Art Graphics by Stone Lithography

A limestone slab, usually 30”x 40”x 6”, is provided to the artist with the key image already transferred to the face of the stone as a guide to the artist in creating his art graphics. The artist works from a maquette of the subject and draws in black tusche (grease based ink) or uses a grease pencil to create a stone for each color in the subject.

The stone is then chemically treated so that all the areas that were drawn by the artist will accept ink and all the other areas of the stone will repel ink. The artist selects the color ink for each stone and when the printer (or artist) runs an ink roller over the stone, the areas that were drawn accept the ink and when paper is laid on top of the stone and drawn through a pressure roller on a proofing press, the image is transferred to the paper. This process is repeated for each color until the lithograph is completed. Some lithographs require 30 colors or more to obtain the effect that the artist desires.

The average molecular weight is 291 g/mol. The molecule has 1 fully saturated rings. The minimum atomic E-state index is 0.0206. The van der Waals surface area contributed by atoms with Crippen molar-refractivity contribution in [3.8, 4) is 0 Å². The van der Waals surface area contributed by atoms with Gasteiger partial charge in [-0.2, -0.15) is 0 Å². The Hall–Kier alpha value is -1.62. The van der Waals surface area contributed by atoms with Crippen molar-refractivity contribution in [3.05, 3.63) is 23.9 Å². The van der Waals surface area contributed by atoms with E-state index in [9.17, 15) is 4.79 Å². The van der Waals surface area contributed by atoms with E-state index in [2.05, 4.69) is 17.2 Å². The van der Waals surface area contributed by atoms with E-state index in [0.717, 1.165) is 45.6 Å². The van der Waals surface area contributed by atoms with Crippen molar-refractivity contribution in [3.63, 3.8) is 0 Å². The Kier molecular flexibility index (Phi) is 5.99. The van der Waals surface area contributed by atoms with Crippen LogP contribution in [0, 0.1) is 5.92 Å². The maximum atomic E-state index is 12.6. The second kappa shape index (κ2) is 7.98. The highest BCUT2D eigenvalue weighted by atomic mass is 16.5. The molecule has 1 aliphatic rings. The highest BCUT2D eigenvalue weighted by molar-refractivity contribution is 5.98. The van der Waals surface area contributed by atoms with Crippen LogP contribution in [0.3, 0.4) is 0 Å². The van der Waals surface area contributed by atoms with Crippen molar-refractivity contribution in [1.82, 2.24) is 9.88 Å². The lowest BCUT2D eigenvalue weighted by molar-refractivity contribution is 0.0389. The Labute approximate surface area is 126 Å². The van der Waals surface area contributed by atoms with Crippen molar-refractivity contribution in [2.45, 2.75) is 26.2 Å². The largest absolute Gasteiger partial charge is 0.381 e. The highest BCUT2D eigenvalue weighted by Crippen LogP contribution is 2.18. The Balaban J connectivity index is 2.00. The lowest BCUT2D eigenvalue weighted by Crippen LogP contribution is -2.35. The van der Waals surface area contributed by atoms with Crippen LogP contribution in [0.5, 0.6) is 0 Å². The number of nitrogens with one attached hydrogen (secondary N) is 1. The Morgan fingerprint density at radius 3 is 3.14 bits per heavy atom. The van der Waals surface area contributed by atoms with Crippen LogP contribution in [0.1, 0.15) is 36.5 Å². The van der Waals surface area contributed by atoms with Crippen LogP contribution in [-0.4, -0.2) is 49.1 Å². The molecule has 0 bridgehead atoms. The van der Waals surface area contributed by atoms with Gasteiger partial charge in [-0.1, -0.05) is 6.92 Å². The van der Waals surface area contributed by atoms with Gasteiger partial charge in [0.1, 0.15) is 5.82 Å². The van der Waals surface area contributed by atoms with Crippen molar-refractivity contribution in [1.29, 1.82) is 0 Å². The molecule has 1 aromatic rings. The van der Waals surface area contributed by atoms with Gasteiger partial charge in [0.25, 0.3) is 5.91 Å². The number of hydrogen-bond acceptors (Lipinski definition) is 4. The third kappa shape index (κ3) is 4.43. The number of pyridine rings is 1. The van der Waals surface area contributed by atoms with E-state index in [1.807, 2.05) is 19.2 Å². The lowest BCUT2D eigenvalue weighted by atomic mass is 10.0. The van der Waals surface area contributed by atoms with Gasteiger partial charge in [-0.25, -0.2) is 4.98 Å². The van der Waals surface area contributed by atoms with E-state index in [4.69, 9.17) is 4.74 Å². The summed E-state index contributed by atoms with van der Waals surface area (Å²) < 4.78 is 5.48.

When the artist decides that the proof is ready, it is marked as a BAT (Bon a Tirer, or final proof in French). Then the stones are moved one at a time to the big Marinoni-Voirin presses and the edition is printed, one color at a time, using the BAT proof as a guide every step of the way. As each color is printed, the paper (usually Arches) is hung by clothespins from ropes in the press room to dry so that by the time each color in an edition of 300 is completed, the press room is totally covered with large sheets of Arches paper hanging to dry.

If there are 30 colors in an edition, this process is repeated 30 times until the art graphic edition is completed. Sometimes an artist will use a stone for his key image and draw on zinc plates for other colors so that he can take the plates back to his studio and work on them at night thus saving time. This whole process is a close collaboration between the artist and the printer as the expertise of both is essential to a beautiful work of art, which a stone lithograph most certainly is.



RICHARD LINDNER, HEART
A BEAUTIFUL EXAMPLE OF A STONE LITHOGRAPH ART GRAPHIC

THIS LITHOGRAPH WAS PRINTED IN 16 COLORS 
FROM 16 STONES  

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